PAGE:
What to say of you liked it
A poignant reminder of the trauma of the 1980s miners’ strike that skilfully weaved a human drama into the lucidly exhibited struggle between the police and miners.
What to say of you didn’t like it
Disgorged futile socialist propaganda which has been speciously cocooned around a simplistic and pathetic tale of how the miners’ strike split communities down the lines of police oppressors and discriminated, valiant miners.
What was good about it?
•A fantastic cast of Jamie Draven as miner Gary, Christine Tremarco as his idealistic wife Michelle, Maxine Peak as her sister Linda and Adrian Bower as her policeman husband Paul. Plus the excellent Neil Stuke as Met Police Officer Nigel, Clive Russell as local NUM chief Gordon and Jason Flemyng as middle-class socialist agitator Martin.
• The wilfully adversarial up of the narrative that soon pitted Gary and Paul against one another after Paul was assigned to be local liaison officer to the squad of London coppers who’d been sent up to ensure the miners didn’t intimidate those who still wished to work; and as a consequence set Michelle and Linda at odds, too.
Gary, Gordon and the rest of the miners’ protests outside pits were expertly segued into archive news reports from the time so you could barely spot the join.
• While much of the bile was conspicuously aimed at Margaret Thatcher, the drama also used to character of Martin James to expose the righteous delusions of revolution-seeking socialists, the utter ineptitude of the 1980s Labour Party and the peacock strutting of Arthur Scargill. Martin was the most militant character at first but ultimately disclosed to the police where Michelle had hidden funds in order to gain a platform from where he believed he could effect real change.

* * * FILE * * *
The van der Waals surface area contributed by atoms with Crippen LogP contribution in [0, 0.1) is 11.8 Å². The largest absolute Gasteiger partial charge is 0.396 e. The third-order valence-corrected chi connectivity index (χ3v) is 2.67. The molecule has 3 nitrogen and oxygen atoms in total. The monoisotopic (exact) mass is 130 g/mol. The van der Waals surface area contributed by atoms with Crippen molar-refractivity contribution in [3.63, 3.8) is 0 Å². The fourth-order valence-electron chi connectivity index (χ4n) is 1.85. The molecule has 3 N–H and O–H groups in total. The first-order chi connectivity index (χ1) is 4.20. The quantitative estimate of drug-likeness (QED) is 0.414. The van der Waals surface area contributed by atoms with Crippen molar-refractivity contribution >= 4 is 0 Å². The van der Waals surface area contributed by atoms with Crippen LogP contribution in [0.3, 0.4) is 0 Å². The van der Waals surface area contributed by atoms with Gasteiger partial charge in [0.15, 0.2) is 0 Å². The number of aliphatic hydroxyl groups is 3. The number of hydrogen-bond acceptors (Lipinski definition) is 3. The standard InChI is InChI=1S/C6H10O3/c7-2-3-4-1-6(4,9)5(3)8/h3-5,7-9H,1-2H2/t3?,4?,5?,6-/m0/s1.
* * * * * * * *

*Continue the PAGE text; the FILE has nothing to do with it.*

• The persistent, vivid atmosphere of combat visible in the bloodied clothes and cut faces of the miners and police.
• It didn’t use George Michael’s Faith as the theme tune, but along the same lines we’re disappointed the Cure’s appropriately morbid song of the same name wasn’t used.
What was bad about it?
• We’re not sure what was less likely: The Smiths’ What Difference Does It Make being played on the radio, or that a bunch of miners wouldn’t tune to a different station the moment Morrissey started singing.
• London copper Nigel’s remark to Paul, after he helped them organise a decent night out, that he was “like Bruce Willis and Alan Whicker all rolled into one”. In 1984, Bruce Willis was unknown in Britain and still a few years short of his career defining role in Die Hard.
• The affair between Gary and Linda was unconvincing and seemed to come about out of dramatic necessity to power the second half of the tale. Admittedly, both were feeling neglected as Michelle followed her father into NUM politics and rallies and Paul enjoyed nights on the town with his new London pals, but neither seemed so bereft they would betray their partners. And as their affair was pivotal, the whole conclusion where Paul hit Linda after he found out about them and Gary died under the wheels of a bus at a picket line while wrestling with Paul was blunted.
• Michelle standing weeping beside Gary’s flower drenched grave in the pouring rain, while a contrite Paul watched from a respectable distance in the 12 billionth instance